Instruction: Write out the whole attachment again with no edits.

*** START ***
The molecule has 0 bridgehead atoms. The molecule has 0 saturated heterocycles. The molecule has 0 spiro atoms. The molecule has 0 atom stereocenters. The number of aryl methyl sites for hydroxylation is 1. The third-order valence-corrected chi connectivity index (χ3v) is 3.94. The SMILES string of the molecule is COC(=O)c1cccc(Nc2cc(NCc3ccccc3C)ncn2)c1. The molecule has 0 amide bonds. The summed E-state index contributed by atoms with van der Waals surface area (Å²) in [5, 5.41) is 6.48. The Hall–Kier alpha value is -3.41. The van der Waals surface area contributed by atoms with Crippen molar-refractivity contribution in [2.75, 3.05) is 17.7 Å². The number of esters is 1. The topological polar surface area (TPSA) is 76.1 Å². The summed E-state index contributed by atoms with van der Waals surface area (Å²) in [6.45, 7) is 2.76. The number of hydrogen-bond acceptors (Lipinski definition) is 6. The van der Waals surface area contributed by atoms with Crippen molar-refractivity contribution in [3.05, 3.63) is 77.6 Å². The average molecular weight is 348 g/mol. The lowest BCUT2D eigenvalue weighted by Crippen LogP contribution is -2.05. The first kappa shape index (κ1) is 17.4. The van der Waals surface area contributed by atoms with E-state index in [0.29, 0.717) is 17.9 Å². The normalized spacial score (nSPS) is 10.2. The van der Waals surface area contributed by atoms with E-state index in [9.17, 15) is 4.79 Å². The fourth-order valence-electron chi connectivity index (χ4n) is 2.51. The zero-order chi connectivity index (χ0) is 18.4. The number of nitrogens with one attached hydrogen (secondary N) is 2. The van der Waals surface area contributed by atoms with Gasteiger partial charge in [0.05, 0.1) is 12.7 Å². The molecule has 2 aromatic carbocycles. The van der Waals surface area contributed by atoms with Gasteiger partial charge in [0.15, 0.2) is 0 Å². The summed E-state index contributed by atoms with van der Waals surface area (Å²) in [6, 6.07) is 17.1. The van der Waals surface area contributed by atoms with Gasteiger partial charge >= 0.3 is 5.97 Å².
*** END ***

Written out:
The molecule has 0 bridgehead atoms. The molecule has 0 saturated heterocycles. The molecule has 0 spiro atoms. The molecule has 0 atom stereocenters. The number of aryl methyl sites for hydroxylation is 1. The third-order valence-corrected chi connectivity index (χ3v) is 3.94. The SMILES string of the molecule is COC(=O)c1cccc(Nc2cc(NCc3ccccc3C)ncn2)c1. The molecule has 0 amide bonds. The summed E-state index contributed by atoms with van der Waals surface area (Å²) in [5, 5.41) is 6.48. The Hall–Kier alpha value is -3.41. The van der Waals surface area contributed by atoms with Crippen molar-refractivity contribution in [2.75, 3.05) is 17.7 Å². The number of esters is 1. The topological polar surface area (TPSA) is 76.1 Å². The summed E-state index contributed by atoms with van der Waals surface area (Å²) in [6.45, 7) is 2.76. The number of hydrogen-bond acceptors (Lipinski definition) is 6. The van der Waals surface area contributed by atoms with Crippen molar-refractivity contribution in [3.05, 3.63) is 77.6 Å². The average molecular weight is 348 g/mol. The lowest BCUT2D eigenvalue weighted by Crippen LogP contribution is -2.05. The first kappa shape index (κ1) is 17.4. The van der Waals surface area contributed by atoms with E-state index in [0.29, 0.717) is 17.9 Å². The normalized spacial score (nSPS) is 10.2. The van der Waals surface area contributed by atoms with E-state index in [9.17, 15) is 4.79 Å². The fourth-order valence-electron chi connectivity index (χ4n) is 2.51. The zero-order chi connectivity index (χ0) is 18.4. The number of nitrogens with one attached hydrogen (secondary N) is 2. The van der Waals surface area contributed by atoms with Gasteiger partial charge in [0.05, 0.1) is 12.7 Å². The molecule has 2 aromatic carbocycles. The van der Waals surface area contributed by atoms with Gasteiger partial charge in [0.15, 0.2) is 0 Å². The summed E-state index contributed by atoms with van der Waals surface area (Å²) in [6, 6.07) is 17.1. The van der Waals surface area contributed by atoms with Gasteiger partial charge >= 0.3 is 5.97 Å².